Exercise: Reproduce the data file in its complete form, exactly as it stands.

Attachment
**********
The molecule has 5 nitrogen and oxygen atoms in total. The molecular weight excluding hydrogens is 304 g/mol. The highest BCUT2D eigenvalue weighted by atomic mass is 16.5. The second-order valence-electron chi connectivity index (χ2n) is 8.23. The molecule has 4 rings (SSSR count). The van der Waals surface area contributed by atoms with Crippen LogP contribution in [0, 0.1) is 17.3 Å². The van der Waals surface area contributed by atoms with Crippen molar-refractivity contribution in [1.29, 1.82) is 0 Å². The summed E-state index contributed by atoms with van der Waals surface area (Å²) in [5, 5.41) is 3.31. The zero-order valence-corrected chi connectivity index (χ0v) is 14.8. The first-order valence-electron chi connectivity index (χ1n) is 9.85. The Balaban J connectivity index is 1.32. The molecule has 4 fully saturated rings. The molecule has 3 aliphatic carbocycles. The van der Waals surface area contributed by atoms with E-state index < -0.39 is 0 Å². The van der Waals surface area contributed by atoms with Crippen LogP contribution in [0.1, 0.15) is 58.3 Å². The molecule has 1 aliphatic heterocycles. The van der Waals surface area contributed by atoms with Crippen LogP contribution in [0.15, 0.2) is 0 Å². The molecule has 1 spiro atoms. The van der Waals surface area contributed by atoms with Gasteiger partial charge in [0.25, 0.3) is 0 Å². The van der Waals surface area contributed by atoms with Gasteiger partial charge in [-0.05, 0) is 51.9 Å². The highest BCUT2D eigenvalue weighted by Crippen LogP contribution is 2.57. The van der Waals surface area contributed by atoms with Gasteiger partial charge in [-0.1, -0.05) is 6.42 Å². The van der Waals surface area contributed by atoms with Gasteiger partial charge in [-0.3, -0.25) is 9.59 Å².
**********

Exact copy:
The molecule has 5 nitrogen and oxygen atoms in total. The molecular weight excluding hydrogens is 304 g/mol. The highest BCUT2D eigenvalue weighted by atomic mass is 16.5. The second-order valence-electron chi connectivity index (χ2n) is 8.23. The molecule has 4 rings (SSSR count). The van der Waals surface area contributed by atoms with Crippen LogP contribution in [0, 0.1) is 17.3 Å². The van der Waals surface area contributed by atoms with Crippen molar-refractivity contribution in [1.29, 1.82) is 0 Å². The summed E-state index contributed by atoms with van der Waals surface area (Å²) in [5, 5.41) is 3.31. The zero-order valence-corrected chi connectivity index (χ0v) is 14.8. The first-order valence-electron chi connectivity index (χ1n) is 9.85. The Balaban J connectivity index is 1.32. The molecule has 4 fully saturated rings. The molecule has 3 aliphatic carbocycles. The van der Waals surface area contributed by atoms with E-state index < -0.39 is 0 Å². The van der Waals surface area contributed by atoms with Crippen LogP contribution in [0.1, 0.15) is 58.3 Å². The molecule has 1 aliphatic heterocycles. The van der Waals surface area contributed by atoms with Crippen LogP contribution in [0.15, 0.2) is 0 Å². The molecule has 1 spiro atoms. The van der Waals surface area contributed by atoms with Gasteiger partial charge in [0.25, 0.3) is 0 Å². The van der Waals surface area contributed by atoms with Gasteiger partial charge in [-0.05, 0) is 51.9 Å². The highest BCUT2D eigenvalue weighted by Crippen LogP contribution is 2.57. The van der Waals surface area contributed by atoms with Gasteiger partial charge in [-0.1, -0.05) is 6.42 Å². The van der Waals surface area contributed by atoms with Gasteiger partial charge in [-0.3, -0.25) is 9.59 Å².